Marion County man's appeal denied in 2016 conviction, sentence in death of infant son [document]

Marion County man's appeal denied in 2016 conviction, sentence in death of infant son [document]

August 15th, 2018 by Ben Benton in Local Regional News

Christopher E. Russell discusses his decision not to testify while the jury is outside the courtroom on Aug. 17.

Christopher E. Russell discusses his decision not to...

Photo by Ben Benton /Times Free Press.

A Marion County man's appeal of his conviction, motion for new trial and 25-year sentence in the battering death of his infant son has been denied by the Tennessee Court of Criminal Appeals.

A jury in August 2016 convicted 29-year-old Christopher E. Russell of second-degree murder and aggravated child abuse in the June 2012 death of his 3-month-old son, Colin Eugene Russell. He was sentenced in October 2016.

Document: Court of Criminal Appeals of Tennessee at Nashville

State of Tennessee v. Christopher Russell

Russell filed an appeal contending evidence was insufficient for his convictions, trial Circuit Court Judge Thomas W. Graham erred in denying Russell's motion to continue the trial and erred in the denial of a motion for a new trial based on newly discovered evidence, and that the sentence Graham handed down was excessive, according to appellate court documents.

Christopher E. Russell, charged in Marion County, Tenn., in the June 2012 death of his 3-month-old son, Colin Eugene Russell, takes a break during his trial at the Marion County Justice Center.

Christopher E. Russell, charged in Marion County, Tenn.,...

Photo by Contributed Photo /Times Free Press.

Appellate court justices disagreed and denied the appeal.

Russell was named a person of interest early in the investigation that began June 17, 2012, when 3-month-old Colin stopped breathing at his Sequatchie, Tennessee, home. The baby was taken to what was then-Grandview Medical Center in Jasper, then transferred to Vanderbilt Medical Center in Nashville.

Prosecutors and investigators traveled to Vanderbilt to interview the doctor who treated Colin before the baby died June 23, 2012, after the family decided to discontinue life support. Russell wasn't charged until August 2014 when he was arrested on a fugitive-from-justice warrant in Whitfield County, Georgia.

After a three-day trial in 2016, jurors reached a guilty verdict after a little less than two hours of deliberation. Testimony came from investigators, the baby's mother, Leah Collins, other family members and medical officials. Russell chose not to testify.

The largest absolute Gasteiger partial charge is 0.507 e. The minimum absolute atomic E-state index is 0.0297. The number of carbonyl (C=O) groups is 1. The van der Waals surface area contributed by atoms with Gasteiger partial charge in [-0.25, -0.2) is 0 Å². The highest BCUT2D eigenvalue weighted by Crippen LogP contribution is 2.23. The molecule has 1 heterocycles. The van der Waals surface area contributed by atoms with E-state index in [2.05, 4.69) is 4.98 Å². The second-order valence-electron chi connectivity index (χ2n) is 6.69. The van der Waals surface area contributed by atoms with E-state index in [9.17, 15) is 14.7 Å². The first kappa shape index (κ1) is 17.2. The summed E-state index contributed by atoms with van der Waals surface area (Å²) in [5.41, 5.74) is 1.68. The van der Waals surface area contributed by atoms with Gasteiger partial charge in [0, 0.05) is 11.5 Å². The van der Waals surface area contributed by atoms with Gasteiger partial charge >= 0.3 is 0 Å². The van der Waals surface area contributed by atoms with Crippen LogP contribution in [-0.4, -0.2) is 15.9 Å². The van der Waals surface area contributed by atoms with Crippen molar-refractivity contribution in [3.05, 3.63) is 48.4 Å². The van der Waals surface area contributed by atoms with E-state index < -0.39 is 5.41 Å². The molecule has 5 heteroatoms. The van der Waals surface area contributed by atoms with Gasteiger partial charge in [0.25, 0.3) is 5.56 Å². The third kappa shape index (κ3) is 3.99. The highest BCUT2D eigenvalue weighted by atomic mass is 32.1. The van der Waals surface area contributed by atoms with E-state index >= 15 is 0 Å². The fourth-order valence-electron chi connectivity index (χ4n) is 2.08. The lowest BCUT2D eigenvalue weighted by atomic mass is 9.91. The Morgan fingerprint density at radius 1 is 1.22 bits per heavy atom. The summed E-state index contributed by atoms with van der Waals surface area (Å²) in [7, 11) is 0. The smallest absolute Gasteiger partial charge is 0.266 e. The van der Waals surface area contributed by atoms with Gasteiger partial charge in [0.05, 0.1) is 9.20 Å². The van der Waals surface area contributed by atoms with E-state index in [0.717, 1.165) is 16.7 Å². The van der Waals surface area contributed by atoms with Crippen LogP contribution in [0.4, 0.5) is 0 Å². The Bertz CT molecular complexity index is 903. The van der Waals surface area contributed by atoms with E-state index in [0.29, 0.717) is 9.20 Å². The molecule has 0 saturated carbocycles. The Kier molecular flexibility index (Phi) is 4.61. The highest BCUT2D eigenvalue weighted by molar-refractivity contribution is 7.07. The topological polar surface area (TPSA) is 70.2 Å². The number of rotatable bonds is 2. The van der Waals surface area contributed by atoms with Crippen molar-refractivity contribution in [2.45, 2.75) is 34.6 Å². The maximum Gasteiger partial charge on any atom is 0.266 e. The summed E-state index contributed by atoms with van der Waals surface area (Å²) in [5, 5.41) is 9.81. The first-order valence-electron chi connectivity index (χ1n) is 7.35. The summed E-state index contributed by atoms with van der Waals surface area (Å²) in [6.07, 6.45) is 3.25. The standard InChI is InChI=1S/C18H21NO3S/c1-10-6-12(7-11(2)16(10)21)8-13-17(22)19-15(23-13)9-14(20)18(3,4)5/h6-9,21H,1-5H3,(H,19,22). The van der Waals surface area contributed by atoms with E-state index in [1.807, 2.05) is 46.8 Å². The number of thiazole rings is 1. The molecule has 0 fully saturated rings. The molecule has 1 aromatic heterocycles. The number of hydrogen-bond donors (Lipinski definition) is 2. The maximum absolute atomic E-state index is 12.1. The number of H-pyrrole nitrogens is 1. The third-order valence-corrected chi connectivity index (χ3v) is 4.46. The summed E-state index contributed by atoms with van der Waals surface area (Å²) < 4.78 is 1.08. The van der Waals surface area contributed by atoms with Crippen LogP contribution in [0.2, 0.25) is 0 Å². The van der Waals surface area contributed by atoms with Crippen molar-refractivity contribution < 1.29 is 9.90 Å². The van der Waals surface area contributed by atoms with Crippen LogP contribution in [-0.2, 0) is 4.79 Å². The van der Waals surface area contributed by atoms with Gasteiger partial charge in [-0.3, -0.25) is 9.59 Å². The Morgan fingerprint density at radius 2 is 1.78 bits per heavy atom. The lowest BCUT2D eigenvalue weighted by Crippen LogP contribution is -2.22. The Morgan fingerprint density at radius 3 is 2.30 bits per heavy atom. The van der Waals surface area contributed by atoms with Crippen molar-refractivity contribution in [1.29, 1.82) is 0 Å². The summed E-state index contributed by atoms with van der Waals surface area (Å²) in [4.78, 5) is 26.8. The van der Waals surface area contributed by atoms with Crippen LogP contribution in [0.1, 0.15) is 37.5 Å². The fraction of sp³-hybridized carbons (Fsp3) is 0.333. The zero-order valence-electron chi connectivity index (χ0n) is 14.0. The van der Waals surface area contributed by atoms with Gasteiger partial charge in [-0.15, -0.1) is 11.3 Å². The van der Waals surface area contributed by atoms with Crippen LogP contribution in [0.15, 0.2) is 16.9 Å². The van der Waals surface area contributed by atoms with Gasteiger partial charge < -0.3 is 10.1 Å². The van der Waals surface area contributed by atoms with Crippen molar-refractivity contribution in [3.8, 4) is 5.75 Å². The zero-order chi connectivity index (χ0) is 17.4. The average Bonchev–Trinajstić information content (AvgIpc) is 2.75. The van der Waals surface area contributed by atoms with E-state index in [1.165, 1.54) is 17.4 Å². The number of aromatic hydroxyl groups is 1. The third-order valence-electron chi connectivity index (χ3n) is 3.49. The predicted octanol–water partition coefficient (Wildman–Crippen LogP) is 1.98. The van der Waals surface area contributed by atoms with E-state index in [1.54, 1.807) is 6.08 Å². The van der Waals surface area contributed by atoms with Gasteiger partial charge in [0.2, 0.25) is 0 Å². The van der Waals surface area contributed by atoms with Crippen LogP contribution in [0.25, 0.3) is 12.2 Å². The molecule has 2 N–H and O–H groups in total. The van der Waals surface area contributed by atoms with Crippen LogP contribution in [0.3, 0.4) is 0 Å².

A 12-page autopsy report by associate medical examiner Dr. Bridget B. Eutenier, who also testified in the trial, listed the cause of death as homicide. The report noted contusions on Colin's head, injuries that included blood clotting in several areas of his brain and "extensive" hemorrhaging in the optic nerves of both eyes.

Colin also had at least 15 fractured ribs and a fractured right clavicle. Officials also found a ligament injury on his spine that appeared to have been healing, the report states.

In his appeal, Russell claims there wasn't enough evidence to convict him, noting the baby had suffered earlier injuries, but the appeals court in its denial pointed to medical and witness testimony the jury heard that detailed the baby's injuries and some of Russell's actions and behavior prior to his son stopping breathing and in the days afterward, records state.

The appellate court also denied Russell's claim that Graham erred in denying a defense motion to delay the trial when about two weeks before the trial began, the state disclosed that a new witness — an inmate to whom Russell told details about the baby's injuries and how he got them — would testify.

In the appeal of Graham's denial of a motion for a new trial based on "newly-discovered" evidence that consisted of an inmate who was incarcerated with the state's new witness and could impeach him, appellate judges affirmed Graham's ruling that his testimony was "highly questionable at best and certainly not strong enough to have changed the jury's decision in light of all the other proof in the case," records state.

And in the appeal on his sentence, the appeals court upheld Russell's 25-year sentence, saying it falls within Graham's discretion and sentencing guidelines, records state.

Russell's attorney in the appeal, John H. Baker III, declined to comment Tuesday on the ruling.

Contact staff writer Ben Benton at or 423-757-6569. Follow him on Twitter @BenBenton or at